No Web Tax Yet

Like a Java version of the sword of Damocles, the threat of a Web tax has loomed over e-Commerce players since the Web was formed a little more than a decade ago.

But fitting for an October deadline, this sword is more of the tissue-paper and cardboard type, one that looks scary only from a distance. Upon closer examination, e-commerce shops are discovering it’s a twist on the Halloween tradition called Threat Or Treat.

But first, there’s some background we need to get out of the way.

Both sides in this debate point to a pivotal U.S. Supreme Court decision in 1992, which essentially said that states cannot force businesses to collect sales tax from customers unless that business has a “physical presence” in the state where that customer is based.

Note that the high court’s decision was in 1992, a full two years before the commercial Web existed.

For you purists out there, Tim Berners-Lee is credited with inventing the World Wide Web in 1989, but there wasn’t an initial functional system deployed until 1990—while Berners-Lee was still working at CERN, the European Organization for Nuclear Research.

The first graphical browser—NCSA Mosaic—didn’t launch until late ’93 when the classic NCSA What’s New pages were launched. It was 1994 before businesses started to truly use the system.

Here’s a great piece of trivia: The NCSA What’s New page was shut down in ’96, which was an official acknowledgement that there were far too many Web sites to list them all or to even list the important ones.

The preceding Web history recap was merely meant to stress that the Supreme Court decision was by no means intended as a Web tax decision, as it’s unlikely any of the Justices even knew of the impending Web at that point.

That decision certainly didn’t prohibit e-commerce players from collecting those sales taxes. It merely said that a state couldn’t force the site to do so. It’s voluntary and has always been voluntary, which is important when assessing the significance of recent efforts by some 18 states in supporting a movement called the Streamlined Sales And Use Tax Project (SSUTA).

The 1992 Supreme Court decision was more concerned with mail catalogs and other telephone order facilities that might have stores in one state but would ship products to many other states.

Another holdover from the brick-and-mortar world is regional pricing, which some argue has no place on the Web. To read why, click here.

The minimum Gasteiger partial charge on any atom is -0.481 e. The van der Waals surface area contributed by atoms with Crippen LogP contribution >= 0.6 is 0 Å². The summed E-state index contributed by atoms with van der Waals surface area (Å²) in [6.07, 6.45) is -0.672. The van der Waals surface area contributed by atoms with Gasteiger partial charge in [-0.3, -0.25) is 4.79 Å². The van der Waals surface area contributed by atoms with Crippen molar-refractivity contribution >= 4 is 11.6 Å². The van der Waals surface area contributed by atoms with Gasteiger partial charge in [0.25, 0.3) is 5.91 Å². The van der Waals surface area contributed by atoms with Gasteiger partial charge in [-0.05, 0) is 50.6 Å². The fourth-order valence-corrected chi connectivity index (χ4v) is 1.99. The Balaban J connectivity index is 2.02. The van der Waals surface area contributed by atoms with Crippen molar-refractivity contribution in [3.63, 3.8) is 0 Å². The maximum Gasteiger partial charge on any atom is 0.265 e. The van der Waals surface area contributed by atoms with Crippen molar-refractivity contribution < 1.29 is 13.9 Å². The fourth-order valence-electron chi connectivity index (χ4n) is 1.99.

The problem with “physical presence” is the corporate relationship with Web and non-Web companies. Barnes & Noble recently argued to a California court that it’s online and brick-and-mortar companies were distinct and that—they argued—meant the location of brick-and-mortar locations had no bearing on the Web operation.

The state shot that argument full of holes using Barnes & Noble’s own policies of accepting returns from the Web site at its physical locations. That, the court agreed, showed a special relationship.

Personally, I don’t think the court even needed to go there. The judge could have limited questioning to “Mr. E-Commerce exec, who owns you? And who owns your physical stores? Same company? Next case!”

As e-commerce sites do what they must do and become more intertwined with their physical operations—leveraging the strengths of each, as some marketer out there is saying—the shell game of presence has to stop.

This would mean that any e-commerce players with a lot of physical stores (, for example) must pay tax where their corporate parent has anypeople, whether it’s a warehouse, a store, a call center or anything else.

This would give pure-play e-commerce players ( being the largest example) a definite advantage. has no direct physical locations, but it is partnering with a coins-to-dollars machine network to give it a way to let consumers pay for purchases using change. Will this work? To read more, click here.

This would mean that a small e-commerce site out there somewhere would not only be able to charge less because of reduced overhead, fewer channel conflicts and even the tendency to disregard manufacturer-recommended pricing from time to time, but it could get out of charging sales tax where its multi-channel rivals couldn’t.

This is a crucial distinction, especially as price comparison sites get more sophisticated and start noting which sites are likely to charge sales tax and an estimate of shipping charges. This way, an Amazon deal to waive shipping charges can be compared apples-to-apples with a site that charges slightly less but that willcharge shipping.

When the choices for the identical product are getting that close, the difference of one site charging sales tax and another notcharging sales tax might easily make the difference between making or not making a sale.

Next Page: What The Oct. 1 Deadline Means.

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